Ever since Machine Gun Kelly pivoted to punk rock after making a name for himself as “the next Eminem”, the star has been making headlines for his impressive live antics.
From ambitious stage shows to breaking glasses with his own head, Machine Gun Kelly’s gigs typically channel the reckless abandon of classic rock & roll while a string of high-profile collabs have shown just how versatile an artist he is. His film Good Mourning and his pop-punk take on Grease, Downfalls High, see him refusing to stay in one lane.
In true rockstar fashion though, he’s not adverse to saying exactly what’s on his mind either with Slipknot, Eminem and Jack Harlow all finding themselves in his crosshairs in recent months.
These are Machine Gun Kelly’s best moments, onstage and off.
Like most of us, Machine Gun Kelly used the various COVID-enforced lockdowns to get reacquainted with the camera on his phone. As well as acoustic covers, including the Yungblud-assisted reworking of Oasis’ ‘Champagne Supernova’, the artist started exploring the world of pop-punk and alternative music. He remixed iconic tracks from PVRIS and covered anthems like Paramore’s ‘Misery Business’, with a little help from Blink-182’s Travis Barker, laying the groundwork for the pop-punk revival to come.
‘I Think I’m Okay’ with Yungblud at Reading
Before the pop-punk revival though, there was ‘I Think I’m Okay’, a giddy, guitar-driven emo track that saw Yungblud and Machine Gun Kelly team up with Travis Barker for a collaboration that sent shockwaves through the worlds of rock and rap. When MGK played the BBC Radio One Tent at Reading Festival in 2019, he was joined by Yungblud for a riotous three-minutes that felt like the start of something important
Covering System Of A Down’s ‘Aerials’
Machine Gun Kelly has always been an artist who does whatever he feels like. The perfect example of this was a stripped down reworking of System Of A Down’s ‘Aerials’ that he performed on The Howard Stern Show after the band “blew his mind” after sharing various festival stages.
“I’m here to just jam it and see what happens. Serj’s [Tankian] voice is so untouchable. I’m here to just jam and have some fun,” he explained, as if expecting the backlash that would follow.
“I don’t know much about Machine Gun Kelly, it’s always an honour when someone covers your song, so I can’t hate the guy for giving it a shot,” said SOAD guitarist Daron Malakian in response.
It’s hard to think of a better moment to sum up Machine Gun Kelly than the four-second video Travis Barker shared of MGK jumping on a table in the middle of a meeting with his record label while playing them what would become ‘Tickets To My Downfall’. “And just like that @Interscope will never be the same”, wrote Barker while social media went in on the enthusiasm. “When you’re 10 this is what you imagine being 16 will be like,” said one sarcastic tweet.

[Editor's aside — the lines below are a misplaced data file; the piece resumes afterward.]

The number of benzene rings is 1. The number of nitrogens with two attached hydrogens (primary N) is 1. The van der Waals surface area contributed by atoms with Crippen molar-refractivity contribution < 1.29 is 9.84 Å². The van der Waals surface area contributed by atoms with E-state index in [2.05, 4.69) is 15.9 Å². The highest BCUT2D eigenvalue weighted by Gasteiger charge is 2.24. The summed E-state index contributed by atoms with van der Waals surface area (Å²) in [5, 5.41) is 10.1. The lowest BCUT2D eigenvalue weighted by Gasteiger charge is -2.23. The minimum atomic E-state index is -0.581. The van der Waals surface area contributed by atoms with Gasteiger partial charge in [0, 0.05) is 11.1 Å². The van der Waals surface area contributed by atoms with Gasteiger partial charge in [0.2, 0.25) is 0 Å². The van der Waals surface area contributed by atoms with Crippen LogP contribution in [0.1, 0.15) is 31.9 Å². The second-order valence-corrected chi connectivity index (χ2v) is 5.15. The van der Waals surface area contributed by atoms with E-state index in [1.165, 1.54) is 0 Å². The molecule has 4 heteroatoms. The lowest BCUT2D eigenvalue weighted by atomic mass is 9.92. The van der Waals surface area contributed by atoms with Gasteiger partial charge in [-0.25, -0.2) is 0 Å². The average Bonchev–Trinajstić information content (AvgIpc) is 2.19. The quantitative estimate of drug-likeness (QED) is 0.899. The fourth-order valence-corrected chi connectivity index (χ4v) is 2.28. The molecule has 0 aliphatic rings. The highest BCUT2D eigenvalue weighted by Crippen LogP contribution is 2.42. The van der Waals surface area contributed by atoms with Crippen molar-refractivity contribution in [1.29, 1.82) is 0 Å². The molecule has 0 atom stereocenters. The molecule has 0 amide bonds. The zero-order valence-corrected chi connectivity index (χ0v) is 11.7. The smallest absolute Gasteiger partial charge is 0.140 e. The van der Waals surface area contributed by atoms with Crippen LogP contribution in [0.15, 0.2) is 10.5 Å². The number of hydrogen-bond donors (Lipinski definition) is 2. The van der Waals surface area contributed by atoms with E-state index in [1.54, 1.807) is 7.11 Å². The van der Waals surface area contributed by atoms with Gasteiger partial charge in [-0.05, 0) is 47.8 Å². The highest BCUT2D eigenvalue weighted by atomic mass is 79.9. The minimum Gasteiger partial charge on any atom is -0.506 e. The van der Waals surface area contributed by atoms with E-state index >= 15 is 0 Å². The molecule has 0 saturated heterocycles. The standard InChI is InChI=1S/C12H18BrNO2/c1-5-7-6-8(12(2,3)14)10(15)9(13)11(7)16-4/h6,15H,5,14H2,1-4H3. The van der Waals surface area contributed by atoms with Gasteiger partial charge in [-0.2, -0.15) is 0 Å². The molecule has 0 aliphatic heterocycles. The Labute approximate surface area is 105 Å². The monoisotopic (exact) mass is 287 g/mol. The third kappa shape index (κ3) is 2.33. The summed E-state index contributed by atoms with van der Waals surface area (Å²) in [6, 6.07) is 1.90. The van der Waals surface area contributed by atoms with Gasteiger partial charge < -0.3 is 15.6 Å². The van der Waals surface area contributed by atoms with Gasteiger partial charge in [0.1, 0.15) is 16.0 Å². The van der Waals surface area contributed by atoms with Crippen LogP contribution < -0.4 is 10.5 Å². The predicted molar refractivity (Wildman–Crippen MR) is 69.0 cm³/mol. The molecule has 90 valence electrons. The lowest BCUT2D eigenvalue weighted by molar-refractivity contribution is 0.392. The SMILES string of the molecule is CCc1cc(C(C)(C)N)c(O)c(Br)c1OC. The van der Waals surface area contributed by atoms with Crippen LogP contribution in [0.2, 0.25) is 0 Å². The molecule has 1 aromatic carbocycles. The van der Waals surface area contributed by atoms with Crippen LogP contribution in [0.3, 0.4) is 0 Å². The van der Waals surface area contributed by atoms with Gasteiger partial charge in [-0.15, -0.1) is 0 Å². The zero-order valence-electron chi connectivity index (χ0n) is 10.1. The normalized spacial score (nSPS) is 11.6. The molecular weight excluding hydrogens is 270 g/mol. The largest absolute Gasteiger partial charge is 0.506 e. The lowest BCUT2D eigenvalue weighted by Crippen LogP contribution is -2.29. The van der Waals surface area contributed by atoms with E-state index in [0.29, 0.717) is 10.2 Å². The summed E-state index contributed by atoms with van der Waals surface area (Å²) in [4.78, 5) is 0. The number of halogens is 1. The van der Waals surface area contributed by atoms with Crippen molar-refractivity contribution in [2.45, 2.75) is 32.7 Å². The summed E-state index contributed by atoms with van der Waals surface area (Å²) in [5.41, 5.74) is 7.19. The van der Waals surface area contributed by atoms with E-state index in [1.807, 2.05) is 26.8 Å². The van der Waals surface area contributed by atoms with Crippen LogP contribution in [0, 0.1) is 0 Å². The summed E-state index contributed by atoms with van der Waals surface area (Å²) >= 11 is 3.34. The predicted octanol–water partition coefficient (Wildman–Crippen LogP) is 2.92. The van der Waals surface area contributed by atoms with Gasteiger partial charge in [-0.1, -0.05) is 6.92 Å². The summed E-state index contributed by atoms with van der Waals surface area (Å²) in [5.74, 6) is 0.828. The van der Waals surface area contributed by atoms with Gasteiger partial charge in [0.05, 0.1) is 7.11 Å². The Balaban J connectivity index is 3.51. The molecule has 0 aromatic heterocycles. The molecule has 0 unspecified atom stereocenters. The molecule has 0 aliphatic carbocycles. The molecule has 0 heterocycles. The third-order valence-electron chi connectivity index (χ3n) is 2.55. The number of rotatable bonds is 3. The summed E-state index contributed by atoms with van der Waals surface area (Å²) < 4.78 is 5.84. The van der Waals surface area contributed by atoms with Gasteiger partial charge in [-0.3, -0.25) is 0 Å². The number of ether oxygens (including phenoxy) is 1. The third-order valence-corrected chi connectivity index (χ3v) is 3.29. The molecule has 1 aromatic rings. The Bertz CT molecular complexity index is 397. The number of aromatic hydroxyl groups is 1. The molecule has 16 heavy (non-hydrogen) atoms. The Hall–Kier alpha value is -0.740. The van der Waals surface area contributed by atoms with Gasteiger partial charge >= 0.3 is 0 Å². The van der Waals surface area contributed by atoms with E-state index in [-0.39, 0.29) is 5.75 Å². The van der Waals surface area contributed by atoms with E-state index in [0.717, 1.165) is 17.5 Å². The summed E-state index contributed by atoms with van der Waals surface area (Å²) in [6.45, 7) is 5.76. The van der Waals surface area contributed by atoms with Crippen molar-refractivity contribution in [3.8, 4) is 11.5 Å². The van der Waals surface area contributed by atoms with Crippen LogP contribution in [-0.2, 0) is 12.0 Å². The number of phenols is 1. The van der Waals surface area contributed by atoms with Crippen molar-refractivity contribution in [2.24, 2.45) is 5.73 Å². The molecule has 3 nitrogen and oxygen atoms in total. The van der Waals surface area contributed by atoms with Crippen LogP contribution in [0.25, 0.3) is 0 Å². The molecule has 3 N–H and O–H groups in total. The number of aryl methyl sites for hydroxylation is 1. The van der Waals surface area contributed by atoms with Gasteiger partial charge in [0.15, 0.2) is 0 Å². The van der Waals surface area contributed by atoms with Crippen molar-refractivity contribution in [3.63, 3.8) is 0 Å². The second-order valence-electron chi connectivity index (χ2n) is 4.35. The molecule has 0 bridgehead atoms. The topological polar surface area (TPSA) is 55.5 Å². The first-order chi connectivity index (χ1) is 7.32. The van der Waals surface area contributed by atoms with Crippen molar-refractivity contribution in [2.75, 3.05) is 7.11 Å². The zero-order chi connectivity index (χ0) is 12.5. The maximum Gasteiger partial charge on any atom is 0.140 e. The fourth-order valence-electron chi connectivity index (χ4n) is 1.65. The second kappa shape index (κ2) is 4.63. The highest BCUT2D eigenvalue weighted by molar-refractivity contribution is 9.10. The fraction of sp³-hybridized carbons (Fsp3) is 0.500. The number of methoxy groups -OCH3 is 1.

“I watched the entire internet try to make a meme of me,” Machine Gun Kelly told NME afterwards. “They were like: ‘Haha! Look at the guy on the table believing in himself! I’ve been the guy jumping up and down on the table believing in myself for-fucking-ever. I’m not up there tap dancing for some corporate label; I’m up there spreading my passion and my belief in the music I’m playing,” he continued.
“Also, fuck you to any of the motherfuckers on the internet who tried to make a joke of what is now the Number one fucking album.” It’s hard to argue with that.
And just like that @Interscope will never be the same @machinegunkelly #ticketstomydownfall pic.twitter.com/TihUUb8MT1
— Travis Barker (@travisbarker) January 29, 2020
Paying tribute to Linkin Park’s Chester Bennington
For all his ambition and big talk, Machine Gun Kelly has a sensitive side. You can hear it across his music and see it at his live shows. MGK also took the time during his biggest ever London headline show to pay tribute to Linkin Park’s “great human being” Chester Bennington, who died by suicide in 2017.
Kelly had previously performed with Linkin Park and was set to support the band on the North American leg of their ‘One More Light’ world tour, which was cancelled following Bennington’s passing.
“We had a tour that we were about to start and three days before we started that tour, Chester passed away,” Kelly told the audience. “The last time I saw him was here in Europe, so I encourage you, because life is short, to go live this life. I know it’s hard, man. I know this shit is fucking hard. But nights like tonight make life worth it.”
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